Figure 2. Morning satellite image of Ernesto, showing the exposed low-level center--a swirl due south of Jamaica--and only very limited heavy thunderstorm activity surrounding the center.

Tropical Storm Florence
Tropical Storm Florence continues to plow westward at 14 mph over the Eastern Atlantic, and is not a threat to any land areas for next five days. The SHIPS model is predicting a moderate 5 - 15 knots of wind shear for Florence Sunday and Monday, but the shear will increase to the high range as Florence encounters an upper-level trough of low pressure on Tuesday. The latest Saharan Air Layer Analysis shows that a large area of dry air lies to the north and west of Florence, and this dry air will likely cause problems for the storm. Ocean temperature are near 26 - 26.5°C, which is right at the threshold for where a tropical storm can typically exist. It is possible that Florence could pose a threat to Bermuda next weekend, if the storm survives that long. Both the GFS and ECMWF models dissipate Florence before then.

Historic heat wave in Oklahoma
A second day of destructive fires affected Oklahoma on Saturday, thanks to extreme heat and drought, low humidities, and strong winds in advance of an approaching cold front. At 3 pm CDT Saturday, Oklahoma City had a temperature of 107°, a humidity of 19%, and winds of 16 mph gusting to 22 mph. The Oklahoma fires have destroyed at least 125 homes. The high temperature in Oklahoma City on Saturday reached 109°, the 12th warmest temperature recorded in the city since records began in 1891. Friday's high of 113° tied for the warmest temperature in city history.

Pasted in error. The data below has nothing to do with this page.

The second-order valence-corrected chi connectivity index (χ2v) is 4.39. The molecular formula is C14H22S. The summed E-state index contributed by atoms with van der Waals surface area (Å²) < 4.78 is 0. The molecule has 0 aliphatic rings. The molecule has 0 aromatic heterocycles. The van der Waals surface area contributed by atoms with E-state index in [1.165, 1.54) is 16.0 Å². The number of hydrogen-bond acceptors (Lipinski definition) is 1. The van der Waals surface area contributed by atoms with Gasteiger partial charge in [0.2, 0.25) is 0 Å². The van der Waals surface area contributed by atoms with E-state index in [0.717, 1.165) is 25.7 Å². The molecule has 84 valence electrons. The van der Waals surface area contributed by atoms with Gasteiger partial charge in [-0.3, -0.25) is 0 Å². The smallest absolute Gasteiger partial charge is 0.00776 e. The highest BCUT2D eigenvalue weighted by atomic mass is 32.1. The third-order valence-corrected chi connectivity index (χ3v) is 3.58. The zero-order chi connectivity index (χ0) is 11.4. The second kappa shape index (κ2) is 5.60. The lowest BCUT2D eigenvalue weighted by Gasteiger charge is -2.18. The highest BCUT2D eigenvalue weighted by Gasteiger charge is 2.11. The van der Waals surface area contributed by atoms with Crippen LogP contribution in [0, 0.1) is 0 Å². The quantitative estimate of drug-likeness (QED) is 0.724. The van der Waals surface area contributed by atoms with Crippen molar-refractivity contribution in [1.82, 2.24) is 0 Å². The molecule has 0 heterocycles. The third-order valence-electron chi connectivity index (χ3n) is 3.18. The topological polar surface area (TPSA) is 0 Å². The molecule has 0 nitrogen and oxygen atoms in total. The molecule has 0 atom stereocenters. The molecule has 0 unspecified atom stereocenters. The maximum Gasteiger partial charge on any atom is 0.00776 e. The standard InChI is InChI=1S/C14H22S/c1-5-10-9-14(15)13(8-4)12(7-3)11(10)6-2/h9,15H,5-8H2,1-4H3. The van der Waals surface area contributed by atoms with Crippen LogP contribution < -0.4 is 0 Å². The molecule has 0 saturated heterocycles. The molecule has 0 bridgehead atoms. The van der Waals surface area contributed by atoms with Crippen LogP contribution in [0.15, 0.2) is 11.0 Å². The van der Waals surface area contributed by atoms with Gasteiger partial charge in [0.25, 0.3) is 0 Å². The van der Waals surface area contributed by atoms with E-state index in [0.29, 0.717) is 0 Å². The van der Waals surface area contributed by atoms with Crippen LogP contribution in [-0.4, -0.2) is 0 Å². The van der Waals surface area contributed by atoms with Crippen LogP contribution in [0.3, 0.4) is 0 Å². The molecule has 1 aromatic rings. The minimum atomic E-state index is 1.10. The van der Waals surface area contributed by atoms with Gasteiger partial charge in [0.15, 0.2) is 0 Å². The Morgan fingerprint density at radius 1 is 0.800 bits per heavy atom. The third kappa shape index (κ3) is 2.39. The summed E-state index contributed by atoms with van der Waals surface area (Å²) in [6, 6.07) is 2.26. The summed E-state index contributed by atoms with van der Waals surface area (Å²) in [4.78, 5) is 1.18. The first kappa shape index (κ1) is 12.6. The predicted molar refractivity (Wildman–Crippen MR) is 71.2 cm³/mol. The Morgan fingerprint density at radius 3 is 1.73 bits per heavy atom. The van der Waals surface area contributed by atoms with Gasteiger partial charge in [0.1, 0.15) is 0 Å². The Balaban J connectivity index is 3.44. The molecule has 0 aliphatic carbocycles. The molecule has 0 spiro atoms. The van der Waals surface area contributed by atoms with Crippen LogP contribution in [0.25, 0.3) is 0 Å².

Figure 3. Highway 48 is covered in smoke as flames continue, Saturday, Aug 4, 2012, east of Drumright, OK. Image credit: Associated Press.

The only comparable Oklahoma heat wave: August 1936
The only heat wave in Oklahoma history that compares to the August 2012 heat wave occurred during the great Dust Bowl summer of 1936, the hottest summer in U.S. history. Oklahoma City experienced three days at 110° that summer, and a record streak of 22 straight days with a temperature of 100° or hotter. Those numbers are comparable to 2012's: three days at 110° or hotter, and a string of 18 consecutive days (so far) with temperatures of 100° or hotter. The weak cold front that passed though Oklahoma Saturday will bring temperatures about 10° cooler over the next few days, but high temperatures are still expected to approach 100° in Oklahoma City Sunday through Tuesday. It's worth noting that Oklahoma City has experienced only 11 days since 1890 with a high of 110° or greater. Three of those days were in 2011, three in 2012, and three in the great Dust Bowl summer of 1936.

Wunderground's weather historian Christopher C. Burt has a new post on July's heat extremes in the U.S.


Figure 4. Most of Oklahoma has experienced nine consecutive days with highs of 100° or more, and many regions, including Oklahoma City, have had a streak of eighteen such days. Image credit: Oklahoma Mesonet.

Severe thunderstorm complex forces evacuation of Lollapalooza